My book also gives concrete examples of how it is no longer so easy to twist science to support long-cherished stereotypes because ancient DNA is now debunking the stories that used to be made up about the nature of human variation. As I wrote there:

The Nazi ideology of a “pure” Indo-European-speaking Aryan race with deep roots in Germany, traceable through artifacts of the Corded Ware culture, has been shattered by the finding that the people who used these artifacts came from a mass migration from the Russian steppe, a place that German nationalists would have despised as a source. The Hindutva ideology that there was no major contribution to Indian culture from migrants from outside South Asia is undermined by the fact that approximately half of the ancestry of Indians today is derived from multiple waves of mass migration from Iran and the Eurasian steppe within the last five thousand years. Similarly, the idea that the Tutsis in Rwanda and Burundi have ancestry from West Eurasian farmers that Hutus do not — an idea that has been incorporated into arguments for genocide — is nonsense. We now know that nearly every group living today is the product of repeated population mixtures that have occurred over thousands and tens of thousands of years. Mixing is in human nature, and no one population is — or could be — pure.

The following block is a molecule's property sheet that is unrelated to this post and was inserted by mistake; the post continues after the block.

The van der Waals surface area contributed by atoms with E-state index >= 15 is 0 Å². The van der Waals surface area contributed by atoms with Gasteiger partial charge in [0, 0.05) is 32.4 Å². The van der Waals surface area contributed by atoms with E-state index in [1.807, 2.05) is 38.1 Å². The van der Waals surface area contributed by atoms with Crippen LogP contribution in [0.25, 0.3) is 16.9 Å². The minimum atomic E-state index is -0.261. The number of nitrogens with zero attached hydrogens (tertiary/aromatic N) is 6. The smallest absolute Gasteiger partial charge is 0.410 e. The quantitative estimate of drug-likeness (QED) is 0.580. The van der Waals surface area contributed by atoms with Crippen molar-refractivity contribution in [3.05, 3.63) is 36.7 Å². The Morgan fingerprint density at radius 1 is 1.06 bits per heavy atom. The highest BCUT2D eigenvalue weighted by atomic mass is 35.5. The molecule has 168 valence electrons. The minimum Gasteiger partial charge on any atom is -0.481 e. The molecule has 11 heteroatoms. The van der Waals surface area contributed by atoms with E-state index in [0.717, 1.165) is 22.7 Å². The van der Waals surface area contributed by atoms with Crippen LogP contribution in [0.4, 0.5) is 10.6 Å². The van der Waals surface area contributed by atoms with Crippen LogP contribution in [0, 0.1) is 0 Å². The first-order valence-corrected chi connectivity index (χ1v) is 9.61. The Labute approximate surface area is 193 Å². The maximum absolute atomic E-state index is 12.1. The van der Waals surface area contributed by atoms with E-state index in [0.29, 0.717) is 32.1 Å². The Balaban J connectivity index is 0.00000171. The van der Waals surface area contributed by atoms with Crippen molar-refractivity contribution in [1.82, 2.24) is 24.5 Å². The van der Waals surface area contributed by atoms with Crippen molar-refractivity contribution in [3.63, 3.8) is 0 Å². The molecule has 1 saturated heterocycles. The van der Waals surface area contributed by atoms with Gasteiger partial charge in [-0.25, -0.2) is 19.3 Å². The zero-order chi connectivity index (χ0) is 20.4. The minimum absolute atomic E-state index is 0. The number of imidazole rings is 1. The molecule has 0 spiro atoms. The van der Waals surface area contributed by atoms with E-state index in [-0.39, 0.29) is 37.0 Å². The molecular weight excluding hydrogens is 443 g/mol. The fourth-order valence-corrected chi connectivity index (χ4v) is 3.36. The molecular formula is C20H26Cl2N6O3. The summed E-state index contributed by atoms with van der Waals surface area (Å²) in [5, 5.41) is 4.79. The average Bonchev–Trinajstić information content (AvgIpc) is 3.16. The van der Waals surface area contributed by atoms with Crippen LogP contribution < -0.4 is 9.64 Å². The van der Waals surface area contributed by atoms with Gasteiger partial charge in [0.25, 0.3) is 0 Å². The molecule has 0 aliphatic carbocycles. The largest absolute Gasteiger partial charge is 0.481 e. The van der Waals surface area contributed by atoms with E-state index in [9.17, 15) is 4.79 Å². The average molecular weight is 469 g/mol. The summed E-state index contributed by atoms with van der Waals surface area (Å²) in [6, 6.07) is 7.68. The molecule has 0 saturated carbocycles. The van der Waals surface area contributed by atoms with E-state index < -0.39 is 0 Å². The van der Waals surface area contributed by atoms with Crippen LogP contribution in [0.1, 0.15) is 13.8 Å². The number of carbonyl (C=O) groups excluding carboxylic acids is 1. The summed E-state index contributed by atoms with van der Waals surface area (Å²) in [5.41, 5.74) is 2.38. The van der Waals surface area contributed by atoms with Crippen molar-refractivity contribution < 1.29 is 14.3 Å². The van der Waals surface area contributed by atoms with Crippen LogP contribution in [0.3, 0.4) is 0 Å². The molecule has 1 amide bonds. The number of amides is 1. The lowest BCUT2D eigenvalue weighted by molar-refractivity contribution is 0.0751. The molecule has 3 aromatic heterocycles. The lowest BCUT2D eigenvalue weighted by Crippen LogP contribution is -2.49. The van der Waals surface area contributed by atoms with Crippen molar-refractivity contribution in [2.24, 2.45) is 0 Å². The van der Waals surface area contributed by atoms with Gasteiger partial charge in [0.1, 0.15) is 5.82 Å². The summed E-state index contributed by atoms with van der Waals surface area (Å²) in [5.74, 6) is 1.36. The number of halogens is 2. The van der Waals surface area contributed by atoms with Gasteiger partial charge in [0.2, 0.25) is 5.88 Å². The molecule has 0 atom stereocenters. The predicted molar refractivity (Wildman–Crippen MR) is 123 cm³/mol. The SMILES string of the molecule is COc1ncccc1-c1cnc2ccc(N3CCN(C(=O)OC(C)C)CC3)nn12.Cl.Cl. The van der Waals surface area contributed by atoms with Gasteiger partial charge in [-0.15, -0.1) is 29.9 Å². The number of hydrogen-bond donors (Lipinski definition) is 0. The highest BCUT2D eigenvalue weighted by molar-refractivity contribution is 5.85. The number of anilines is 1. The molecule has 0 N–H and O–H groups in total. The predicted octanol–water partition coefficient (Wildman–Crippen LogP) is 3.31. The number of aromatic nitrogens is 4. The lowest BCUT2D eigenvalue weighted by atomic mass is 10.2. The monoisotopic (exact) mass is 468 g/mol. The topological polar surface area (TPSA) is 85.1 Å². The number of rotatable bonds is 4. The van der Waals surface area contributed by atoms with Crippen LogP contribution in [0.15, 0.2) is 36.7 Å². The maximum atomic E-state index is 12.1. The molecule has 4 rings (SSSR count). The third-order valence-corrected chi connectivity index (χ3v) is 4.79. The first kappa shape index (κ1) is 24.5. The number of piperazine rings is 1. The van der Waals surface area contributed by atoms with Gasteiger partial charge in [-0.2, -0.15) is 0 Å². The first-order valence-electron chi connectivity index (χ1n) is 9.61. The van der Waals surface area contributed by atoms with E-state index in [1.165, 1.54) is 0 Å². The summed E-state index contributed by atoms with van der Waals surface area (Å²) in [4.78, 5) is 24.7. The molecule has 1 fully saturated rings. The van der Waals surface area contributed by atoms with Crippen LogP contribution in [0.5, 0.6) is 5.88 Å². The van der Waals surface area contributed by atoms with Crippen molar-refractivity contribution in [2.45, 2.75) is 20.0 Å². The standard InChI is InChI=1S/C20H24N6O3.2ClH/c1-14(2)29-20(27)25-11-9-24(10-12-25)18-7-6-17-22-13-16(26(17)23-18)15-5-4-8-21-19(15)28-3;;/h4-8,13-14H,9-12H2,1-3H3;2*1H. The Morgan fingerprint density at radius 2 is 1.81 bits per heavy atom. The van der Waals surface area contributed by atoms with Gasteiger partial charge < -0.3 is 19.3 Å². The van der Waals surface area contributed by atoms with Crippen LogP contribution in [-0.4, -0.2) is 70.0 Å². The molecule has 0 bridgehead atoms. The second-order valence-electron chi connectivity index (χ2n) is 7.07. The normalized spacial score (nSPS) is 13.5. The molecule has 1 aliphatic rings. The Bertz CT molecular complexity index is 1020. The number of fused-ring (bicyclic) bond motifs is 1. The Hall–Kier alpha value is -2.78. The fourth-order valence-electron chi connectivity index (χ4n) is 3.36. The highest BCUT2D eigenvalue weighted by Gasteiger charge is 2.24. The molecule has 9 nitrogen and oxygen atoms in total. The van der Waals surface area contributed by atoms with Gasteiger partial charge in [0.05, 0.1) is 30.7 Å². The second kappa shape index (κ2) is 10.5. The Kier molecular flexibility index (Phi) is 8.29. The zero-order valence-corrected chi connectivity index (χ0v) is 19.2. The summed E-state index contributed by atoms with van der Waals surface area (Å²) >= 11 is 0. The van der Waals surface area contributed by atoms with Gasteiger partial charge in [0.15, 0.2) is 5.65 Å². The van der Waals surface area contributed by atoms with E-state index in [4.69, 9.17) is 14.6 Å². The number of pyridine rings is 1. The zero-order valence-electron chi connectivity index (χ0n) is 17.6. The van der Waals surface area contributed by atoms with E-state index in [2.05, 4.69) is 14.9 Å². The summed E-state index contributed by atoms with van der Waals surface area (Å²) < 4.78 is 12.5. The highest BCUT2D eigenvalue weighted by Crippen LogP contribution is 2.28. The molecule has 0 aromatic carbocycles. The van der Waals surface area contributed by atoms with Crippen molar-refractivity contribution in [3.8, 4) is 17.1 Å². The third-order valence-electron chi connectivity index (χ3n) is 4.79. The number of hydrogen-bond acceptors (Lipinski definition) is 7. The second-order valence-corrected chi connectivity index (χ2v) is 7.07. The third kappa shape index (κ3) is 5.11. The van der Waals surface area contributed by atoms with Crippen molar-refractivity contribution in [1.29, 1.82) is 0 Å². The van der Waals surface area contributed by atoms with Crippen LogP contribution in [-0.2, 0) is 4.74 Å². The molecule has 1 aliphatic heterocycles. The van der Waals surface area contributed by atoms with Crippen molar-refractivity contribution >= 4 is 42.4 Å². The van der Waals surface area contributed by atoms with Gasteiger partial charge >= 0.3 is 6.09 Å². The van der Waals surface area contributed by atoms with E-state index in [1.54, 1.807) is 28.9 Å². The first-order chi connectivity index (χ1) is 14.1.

Having been immersed in the ancient DNA revolution for the past 10 years, I am confident that anyone who pays attention to what it is finding cannot come away feeling affirmed in racist beliefs. My childhood guesses about who we are and how we’re related to one another — and about the nature of differences among people — have been shown to be wrong again and again.

As Hamlet says to his friend in Shakespeare’s play, “There are more things in heaven and earth, Horatio/Than are dreamt of in your philosophy.” And that’s what the ancient DNA revolution is reminding us repeatedly. Anyone who thinks they can guess what the nature of human variation is based on the data we had available to us before these breakthroughs is wrong.

I think the most important point in the article, that could’ve been emphasized a bit more, is that differences in individuals are far greater than that of populations.